The author argues that the Department of Justice and the divested Bell Operating Companies are trying to persuade the divestiture court to do directly what the Dole Bill tried to accomplish indirectly, namely, eliminate the provisions of the AT&T consent decree which restrict those companies from entering lines of business in which they could abuse their bottleneck power. The author suggests that the Department's recommendations to remove these restrictions are fundamentally flawed and completely unprincipled - and that, furthermore, recent history and present realities show that federal regulators cannot prevent the anti-competitive abuses which the decree was crafted to prevent. Finally, the author notes that the recent decision of the divestiture court to retain the core line-of-business restrictions is correct.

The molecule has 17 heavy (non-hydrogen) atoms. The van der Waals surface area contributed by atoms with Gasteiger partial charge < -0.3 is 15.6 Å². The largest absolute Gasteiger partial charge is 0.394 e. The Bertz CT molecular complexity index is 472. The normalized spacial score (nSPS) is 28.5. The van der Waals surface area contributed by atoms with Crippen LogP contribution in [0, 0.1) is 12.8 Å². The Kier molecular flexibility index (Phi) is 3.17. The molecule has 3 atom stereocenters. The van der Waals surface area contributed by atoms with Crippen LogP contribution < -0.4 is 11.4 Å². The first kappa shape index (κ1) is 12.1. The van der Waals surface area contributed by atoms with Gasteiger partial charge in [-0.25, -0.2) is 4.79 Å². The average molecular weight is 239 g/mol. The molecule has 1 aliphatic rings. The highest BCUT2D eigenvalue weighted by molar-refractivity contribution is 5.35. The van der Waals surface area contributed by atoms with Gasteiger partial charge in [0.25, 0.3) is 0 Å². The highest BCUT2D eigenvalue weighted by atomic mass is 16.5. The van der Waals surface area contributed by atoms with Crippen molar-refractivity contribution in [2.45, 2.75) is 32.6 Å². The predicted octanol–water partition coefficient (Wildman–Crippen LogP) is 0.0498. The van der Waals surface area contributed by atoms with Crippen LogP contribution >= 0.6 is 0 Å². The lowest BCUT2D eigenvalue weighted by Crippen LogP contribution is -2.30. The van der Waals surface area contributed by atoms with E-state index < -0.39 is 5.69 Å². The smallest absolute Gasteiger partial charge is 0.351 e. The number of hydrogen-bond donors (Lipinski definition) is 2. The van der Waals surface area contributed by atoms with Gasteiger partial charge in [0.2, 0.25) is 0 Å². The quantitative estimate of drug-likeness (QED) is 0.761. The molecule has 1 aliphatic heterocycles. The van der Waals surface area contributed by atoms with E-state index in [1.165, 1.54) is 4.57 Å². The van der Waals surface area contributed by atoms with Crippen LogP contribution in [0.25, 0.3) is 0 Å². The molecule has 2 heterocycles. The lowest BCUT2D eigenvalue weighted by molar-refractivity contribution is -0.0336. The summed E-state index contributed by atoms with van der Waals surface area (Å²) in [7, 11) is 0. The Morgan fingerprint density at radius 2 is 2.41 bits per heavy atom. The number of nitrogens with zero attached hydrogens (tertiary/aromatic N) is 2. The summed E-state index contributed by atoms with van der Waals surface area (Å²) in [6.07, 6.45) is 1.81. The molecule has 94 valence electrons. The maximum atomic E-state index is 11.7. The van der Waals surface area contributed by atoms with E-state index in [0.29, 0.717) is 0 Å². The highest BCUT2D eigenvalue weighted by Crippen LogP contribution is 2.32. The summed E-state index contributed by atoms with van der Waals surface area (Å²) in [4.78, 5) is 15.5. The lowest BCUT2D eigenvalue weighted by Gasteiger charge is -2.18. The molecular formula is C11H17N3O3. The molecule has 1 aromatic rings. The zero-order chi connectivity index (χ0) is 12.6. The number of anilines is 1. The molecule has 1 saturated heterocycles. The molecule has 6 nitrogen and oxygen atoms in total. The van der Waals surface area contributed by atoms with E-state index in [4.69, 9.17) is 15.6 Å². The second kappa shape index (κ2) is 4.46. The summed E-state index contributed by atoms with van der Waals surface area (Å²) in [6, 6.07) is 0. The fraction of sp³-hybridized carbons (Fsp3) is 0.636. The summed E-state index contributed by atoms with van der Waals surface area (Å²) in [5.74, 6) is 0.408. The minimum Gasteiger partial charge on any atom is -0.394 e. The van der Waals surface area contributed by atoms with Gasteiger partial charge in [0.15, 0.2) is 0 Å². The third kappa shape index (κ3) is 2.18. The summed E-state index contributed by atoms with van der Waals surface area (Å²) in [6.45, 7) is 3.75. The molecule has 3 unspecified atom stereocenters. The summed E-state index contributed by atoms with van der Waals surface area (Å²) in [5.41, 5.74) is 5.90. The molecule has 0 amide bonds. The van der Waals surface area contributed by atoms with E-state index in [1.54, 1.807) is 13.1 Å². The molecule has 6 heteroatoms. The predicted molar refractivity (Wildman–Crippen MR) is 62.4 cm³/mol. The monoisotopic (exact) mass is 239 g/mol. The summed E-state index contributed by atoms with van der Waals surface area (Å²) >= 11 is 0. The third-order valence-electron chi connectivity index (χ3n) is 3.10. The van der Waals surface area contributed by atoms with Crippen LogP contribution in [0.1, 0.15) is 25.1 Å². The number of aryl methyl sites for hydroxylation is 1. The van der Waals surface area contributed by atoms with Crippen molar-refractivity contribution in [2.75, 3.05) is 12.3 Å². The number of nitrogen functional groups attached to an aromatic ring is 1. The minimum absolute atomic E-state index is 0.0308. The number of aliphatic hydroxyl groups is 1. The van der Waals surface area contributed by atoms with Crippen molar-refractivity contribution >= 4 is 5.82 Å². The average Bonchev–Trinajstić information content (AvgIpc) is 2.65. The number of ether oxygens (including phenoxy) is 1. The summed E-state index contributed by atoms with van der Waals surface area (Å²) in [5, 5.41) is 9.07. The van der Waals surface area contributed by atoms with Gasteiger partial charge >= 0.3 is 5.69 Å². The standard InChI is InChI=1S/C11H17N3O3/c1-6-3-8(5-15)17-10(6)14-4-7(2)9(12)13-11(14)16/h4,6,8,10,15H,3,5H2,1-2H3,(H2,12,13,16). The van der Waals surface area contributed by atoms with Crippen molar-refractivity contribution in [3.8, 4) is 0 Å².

John R. Worthington,
If It Ain't Broke, Don't Fix It,
9 Hastings Comm. & Ent. L.J. 583
Available at: https://repository.uchastings.edu/hastings_comm_ent_law_journal/vol9/iss4/2